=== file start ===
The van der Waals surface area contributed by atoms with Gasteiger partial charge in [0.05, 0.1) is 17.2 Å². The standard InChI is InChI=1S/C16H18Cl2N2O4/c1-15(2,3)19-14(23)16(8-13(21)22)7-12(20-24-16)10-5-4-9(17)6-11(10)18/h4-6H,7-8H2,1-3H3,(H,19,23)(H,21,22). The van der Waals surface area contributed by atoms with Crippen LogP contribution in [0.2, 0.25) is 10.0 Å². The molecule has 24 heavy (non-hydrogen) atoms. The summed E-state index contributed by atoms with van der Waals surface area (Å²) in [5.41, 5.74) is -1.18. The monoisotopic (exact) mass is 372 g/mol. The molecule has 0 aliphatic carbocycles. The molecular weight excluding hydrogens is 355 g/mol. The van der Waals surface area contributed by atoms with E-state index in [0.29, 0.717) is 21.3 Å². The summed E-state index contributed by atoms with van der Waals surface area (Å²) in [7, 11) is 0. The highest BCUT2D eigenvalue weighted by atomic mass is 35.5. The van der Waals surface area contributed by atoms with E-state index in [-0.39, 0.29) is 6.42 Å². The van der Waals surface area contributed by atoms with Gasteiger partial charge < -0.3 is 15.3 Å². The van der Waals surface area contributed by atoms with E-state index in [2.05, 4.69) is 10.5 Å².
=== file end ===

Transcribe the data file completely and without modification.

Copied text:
The van der Waals surface area contributed by atoms with Gasteiger partial charge in [0.05, 0.1) is 17.2 Å². The standard InChI is InChI=1S/C16H18Cl2N2O4/c1-15(2,3)19-14(23)16(8-13(21)22)7-12(20-24-16)10-5-4-9(17)6-11(10)18/h4-6H,7-8H2,1-3H3,(H,19,23)(H,21,22). The van der Waals surface area contributed by atoms with Crippen LogP contribution in [0.2, 0.25) is 10.0 Å². The molecule has 24 heavy (non-hydrogen) atoms. The summed E-state index contributed by atoms with van der Waals surface area (Å²) in [5.41, 5.74) is -1.18. The monoisotopic (exact) mass is 372 g/mol. The molecule has 0 aliphatic carbocycles. The molecular weight excluding hydrogens is 355 g/mol. The van der Waals surface area contributed by atoms with E-state index in [0.29, 0.717) is 21.3 Å². The summed E-state index contributed by atoms with van der Waals surface area (Å²) in [7, 11) is 0. The highest BCUT2D eigenvalue weighted by atomic mass is 35.5. The van der Waals surface area contributed by atoms with E-state index in [-0.39, 0.29) is 6.42 Å². The van der Waals surface area contributed by atoms with Gasteiger partial charge < -0.3 is 15.3 Å². The van der Waals surface area contributed by atoms with E-state index in [2.05, 4.69) is 10.5 Å².